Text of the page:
It was at this point that Lady Burghclere agreed to an arrangement that in happier circumstances she would not have counte- nanced for a single second. Her old friend, Lady Longford, also a widow, had a daugh- ter near Evelyn's age. Pansy Pakenham was one of the few members of the younger generation of whom Lady Burghclere approved: a sensible girl — head well screwed on, feet on the ground. Both mothers believed — wrongly, as it turned out — that the other's daughter would have a stabilising influence on her own.
Thus the two girls were allowed to leave home for furnished lodgings in Ebury Street — a bedroom each, with cooked breakfast, for 35 shillings a week, £1 for use of sitting-room if notified in advance. From here the more serious-minded Pansy went out to work as assistant to the architect, George Kennedy, while Evelyn tried her hand at a little light journalism in the inter- vals of going to dances and entertaining a growing circle of friends to tea.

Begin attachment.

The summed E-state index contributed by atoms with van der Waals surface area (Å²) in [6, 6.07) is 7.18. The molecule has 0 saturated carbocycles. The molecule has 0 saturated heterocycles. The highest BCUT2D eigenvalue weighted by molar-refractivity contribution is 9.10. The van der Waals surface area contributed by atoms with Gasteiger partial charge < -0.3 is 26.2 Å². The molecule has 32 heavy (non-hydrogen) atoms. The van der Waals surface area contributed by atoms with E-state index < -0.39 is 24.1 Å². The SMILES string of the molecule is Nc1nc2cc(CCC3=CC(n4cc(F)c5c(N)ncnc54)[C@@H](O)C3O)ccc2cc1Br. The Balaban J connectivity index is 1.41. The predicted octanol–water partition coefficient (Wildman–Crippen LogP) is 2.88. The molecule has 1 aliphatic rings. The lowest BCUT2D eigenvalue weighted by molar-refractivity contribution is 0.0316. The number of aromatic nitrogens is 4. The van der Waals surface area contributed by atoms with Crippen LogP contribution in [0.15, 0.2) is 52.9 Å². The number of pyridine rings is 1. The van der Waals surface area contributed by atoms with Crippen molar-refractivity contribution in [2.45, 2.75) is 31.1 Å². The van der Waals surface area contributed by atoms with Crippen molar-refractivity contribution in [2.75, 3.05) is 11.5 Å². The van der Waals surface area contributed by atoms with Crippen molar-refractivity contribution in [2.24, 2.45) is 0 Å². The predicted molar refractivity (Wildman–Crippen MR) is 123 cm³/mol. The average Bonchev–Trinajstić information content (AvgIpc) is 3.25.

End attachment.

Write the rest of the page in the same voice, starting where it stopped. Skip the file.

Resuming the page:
These friends were mainly from the theatrical and literary worlds, young lions such as Noel Coward, Peter Quennell and Alec Waugh, mixed in with a few of Evelyn's old chums from her debutante days, such as Nancy Mitford. It was consid- ered rather the thing, tea with Lady Pansy Pakenham and the Hon Evelyn Gardner, as it was unusual, to say the least, for girls of good family to be living unchaperoned, permitted to do as they liked and see whom they pleased. They were an attractive pair, Pansy the beauty (`the beau-monde blond', as she was affectionately tagged), and Evelyn, with her high spirits and innocent flirtatiousness guaranteed to make any party go. With her goo-goo eyes and porce- lain complexion, she looked, said Harold Acton, like a china doll. Like a china doll with head full of sawdust, added Diana Guinness, less entranced than most by Evelyn's modish inanities.
But this was unfair. Evelyn was far from unintelligent, and although in her manner and appearance she seemed almost a cari- cature of the flapper, of the Modern Girl — the boyish figure, the Eton crop, the chatter gushing with 'angel-face' and `sweetie-pie' — she was unusually well- read. She adored Proust, for instance, a sign of discrimination undermined by an insistence on referring to him always as `Prousty-Wousty'.